I bought Robbie Williams’ album Rudebox in a garage for £2.99 last week. I remember mocking it in 2006 when it flopped in the UK, but now I must eat my Adidas cap, for the record is surprisingly not too short of brilliant.
Now I must write a Disclaimer here: I have never been a Robbie fan. In fact, I’ve always thought him arrogant, cheesy and…well I’m just not his target market really. The Robbie Williams experience is for middle-aged women who don’t get enough sex, to wobble about on a saturday night flapping their bingo wings to Rock DJ, or balding Barrys in short-sleeve satin shirts, flinging sweat around to Let Me Entertain You.
Despite its global success (landing at number 1 in Germany, Italy and Switzerland) Rudebox didn’t sell enough copies in the UK, resulting in a couple of big firings at EMI, and the lead single, also called Rudebox, was robbed at the charts by three big hits also released that summer – SexyBack, Promiscuous and I Don’t Feel Like Dancin’.
Yet playing the album in the car this week, I feel a justified urge to rush to its defence:
With an understated electro heart and an Adidas-drenched fashion theme, Rudebox is Robbie Williams’ stylish personal tribute to the 1980s. Written at a time when Williams was coming to terms with depression, the album offers a rich and varied set of collaborations that boasts Pet Shop Boys, William Orbit, Mark Ronson, as well as a few quaint touches –like backing vocals from Keith Allen’s daughter Lily.
With fantastic production on some tracks, Williams successfully manages to sing worthwhile covers of big 80s songs like The Human League’s Louise, while still maintaining his personality and charm.
Lyrically, on the surface Rudebox comes across as blunt rhyming couplets interspersed with naff quips about current affairs. When one takes a second look though, we find a self-disparaging pop star indirectly hinting at some atramentously dark truths. Poetry, dare I say.
So for £2.99 - a bargain - and in my opinion the only provoking, truly listenable and interesting album to come out of the Robbie Williams hit factory. (Yes, including that stupid and wet Nicole Kidman album).
If Williams does reunite with Take That, I appreciate that he’ll make himself millions, but it will sadden me to see him re-attach himself to that pack of winging, aging, uninspired desperados. BUT: if you’re reading this Robbie… cash in on the gimmick if you must... but return to your world of rollerblading supermodels (non gender specific), cocktails and private beaches ASAP please!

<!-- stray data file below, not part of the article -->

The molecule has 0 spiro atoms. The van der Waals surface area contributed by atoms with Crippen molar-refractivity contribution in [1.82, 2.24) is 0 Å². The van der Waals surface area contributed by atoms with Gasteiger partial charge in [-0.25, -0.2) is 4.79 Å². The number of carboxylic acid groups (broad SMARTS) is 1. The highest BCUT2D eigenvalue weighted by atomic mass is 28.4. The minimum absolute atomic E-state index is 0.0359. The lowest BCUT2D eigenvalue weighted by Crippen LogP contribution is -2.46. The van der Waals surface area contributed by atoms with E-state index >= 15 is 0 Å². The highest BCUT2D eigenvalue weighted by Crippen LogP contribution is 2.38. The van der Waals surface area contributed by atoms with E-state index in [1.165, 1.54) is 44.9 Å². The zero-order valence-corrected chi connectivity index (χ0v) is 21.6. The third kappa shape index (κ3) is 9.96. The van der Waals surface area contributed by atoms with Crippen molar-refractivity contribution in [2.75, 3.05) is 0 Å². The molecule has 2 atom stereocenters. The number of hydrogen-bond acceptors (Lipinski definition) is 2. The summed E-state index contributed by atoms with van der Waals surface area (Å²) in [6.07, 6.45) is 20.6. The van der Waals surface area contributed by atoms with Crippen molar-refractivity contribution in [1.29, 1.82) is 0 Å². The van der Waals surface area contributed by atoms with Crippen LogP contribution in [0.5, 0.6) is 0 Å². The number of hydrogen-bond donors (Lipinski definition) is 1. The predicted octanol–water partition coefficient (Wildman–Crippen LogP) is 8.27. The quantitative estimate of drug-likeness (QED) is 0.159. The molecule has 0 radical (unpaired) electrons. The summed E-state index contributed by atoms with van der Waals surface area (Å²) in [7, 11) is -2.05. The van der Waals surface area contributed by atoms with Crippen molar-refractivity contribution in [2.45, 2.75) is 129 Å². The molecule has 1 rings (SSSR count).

Here are some quick appraisals for my seven favourite tracks on Rudebox:
Rudebox: The sassy title track. Some lyrics are borderline controversial like “dance like you just won at the special Olympics”. But ignoring the sapphic connotations, it’s a great pop number with an infectious cyclical chorus.
Lovelight: A beautiful Stephen Duffy cover that enters some sensual post-Jamiroquai territory. I love the deep electro-funk intro that makes Kanye’s imitative Flashing Lights sound like a child on a biscuit tin. Check out some brilliant YouTube clips of Robbie performing this song live.
Bongo Bong and Je Ne T’aime Plus: A very sophisticated cover that adds a nice sultry pop gloss to Manu Chao’s classic. Lily does her little-girl backing vocal thing, but years before Dizzee wanted some of the action on his track Wanna Be.
She’s Madonna: A weird combination of witty and spaced-out. Drift away with this interesting tribute to one of the few living pop stars who really does have a place in history.
Never Touch That Switch: An apocalyptic allegory for insular emotions? Whatever it’s about, it's punchy, gameshow-esque and hopefully you will love it too. Some cool remixes available on iTunes.
We’re The Pet Shop Boys: Neil joins in with the vocals, while Robbie pushes his pop career closer to a more sophisticated tangent of gay culture, an arena that he’s always teasingly targeted himself at.
The 80’s: Another splendid track!
The Jack of Hearts is created and written by Jack Cullen